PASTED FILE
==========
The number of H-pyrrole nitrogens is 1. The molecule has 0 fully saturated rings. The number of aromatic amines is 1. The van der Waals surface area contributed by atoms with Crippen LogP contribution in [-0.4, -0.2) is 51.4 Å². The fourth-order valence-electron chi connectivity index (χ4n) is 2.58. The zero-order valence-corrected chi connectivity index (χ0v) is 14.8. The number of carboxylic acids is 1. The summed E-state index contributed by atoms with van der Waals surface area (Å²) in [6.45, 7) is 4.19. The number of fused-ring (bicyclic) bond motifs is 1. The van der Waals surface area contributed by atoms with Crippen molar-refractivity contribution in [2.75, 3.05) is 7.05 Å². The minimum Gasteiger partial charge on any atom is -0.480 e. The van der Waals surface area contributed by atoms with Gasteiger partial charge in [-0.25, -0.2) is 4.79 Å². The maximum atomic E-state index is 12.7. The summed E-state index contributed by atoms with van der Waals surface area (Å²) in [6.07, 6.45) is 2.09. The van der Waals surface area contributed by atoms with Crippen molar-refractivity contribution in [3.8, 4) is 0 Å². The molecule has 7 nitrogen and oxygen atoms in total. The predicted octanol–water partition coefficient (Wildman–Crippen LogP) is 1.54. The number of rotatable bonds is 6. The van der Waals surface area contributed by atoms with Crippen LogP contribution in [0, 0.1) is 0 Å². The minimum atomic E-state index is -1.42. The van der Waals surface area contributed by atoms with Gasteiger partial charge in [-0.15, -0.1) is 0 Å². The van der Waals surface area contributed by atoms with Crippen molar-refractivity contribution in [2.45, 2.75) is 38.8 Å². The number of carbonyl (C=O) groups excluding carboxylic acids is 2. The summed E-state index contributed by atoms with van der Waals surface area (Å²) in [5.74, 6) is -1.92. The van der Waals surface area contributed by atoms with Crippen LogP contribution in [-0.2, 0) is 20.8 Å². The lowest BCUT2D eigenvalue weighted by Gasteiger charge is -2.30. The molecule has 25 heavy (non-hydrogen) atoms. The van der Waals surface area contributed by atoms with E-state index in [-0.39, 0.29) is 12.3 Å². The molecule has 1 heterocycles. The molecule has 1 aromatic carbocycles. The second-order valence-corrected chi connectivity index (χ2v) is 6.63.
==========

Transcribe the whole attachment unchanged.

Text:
The number of H-pyrrole nitrogens is 1. The molecule has 0 fully saturated rings. The number of aromatic amines is 1. The van der Waals surface area contributed by atoms with Crippen LogP contribution in [-0.4, -0.2) is 51.4 Å². The fourth-order valence-electron chi connectivity index (χ4n) is 2.58. The zero-order valence-corrected chi connectivity index (χ0v) is 14.8. The number of carboxylic acids is 1. The summed E-state index contributed by atoms with van der Waals surface area (Å²) in [6.45, 7) is 4.19. The number of fused-ring (bicyclic) bond motifs is 1. The van der Waals surface area contributed by atoms with Crippen molar-refractivity contribution in [2.75, 3.05) is 7.05 Å². The minimum Gasteiger partial charge on any atom is -0.480 e. The van der Waals surface area contributed by atoms with Gasteiger partial charge in [-0.25, -0.2) is 4.79 Å². The maximum atomic E-state index is 12.7. The summed E-state index contributed by atoms with van der Waals surface area (Å²) in [6.07, 6.45) is 2.09. The van der Waals surface area contributed by atoms with Crippen molar-refractivity contribution in [3.8, 4) is 0 Å². The molecule has 7 nitrogen and oxygen atoms in total. The predicted octanol–water partition coefficient (Wildman–Crippen LogP) is 1.54. The number of rotatable bonds is 6. The van der Waals surface area contributed by atoms with Crippen LogP contribution in [0, 0.1) is 0 Å². The minimum atomic E-state index is -1.42. The van der Waals surface area contributed by atoms with Gasteiger partial charge in [-0.15, -0.1) is 0 Å². The van der Waals surface area contributed by atoms with Crippen molar-refractivity contribution in [2.45, 2.75) is 38.8 Å². The number of carbonyl (C=O) groups excluding carboxylic acids is 2. The summed E-state index contributed by atoms with van der Waals surface area (Å²) in [5.74, 6) is -1.92. The van der Waals surface area contributed by atoms with Crippen LogP contribution in [-0.2, 0) is 20.8 Å². The lowest BCUT2D eigenvalue weighted by Gasteiger charge is -2.30. The molecule has 25 heavy (non-hydrogen) atoms. The van der Waals surface area contributed by atoms with E-state index in [-0.39, 0.29) is 12.3 Å². The molecule has 1 heterocycles. The molecule has 1 aromatic carbocycles. The second-order valence-corrected chi connectivity index (χ2v) is 6.63.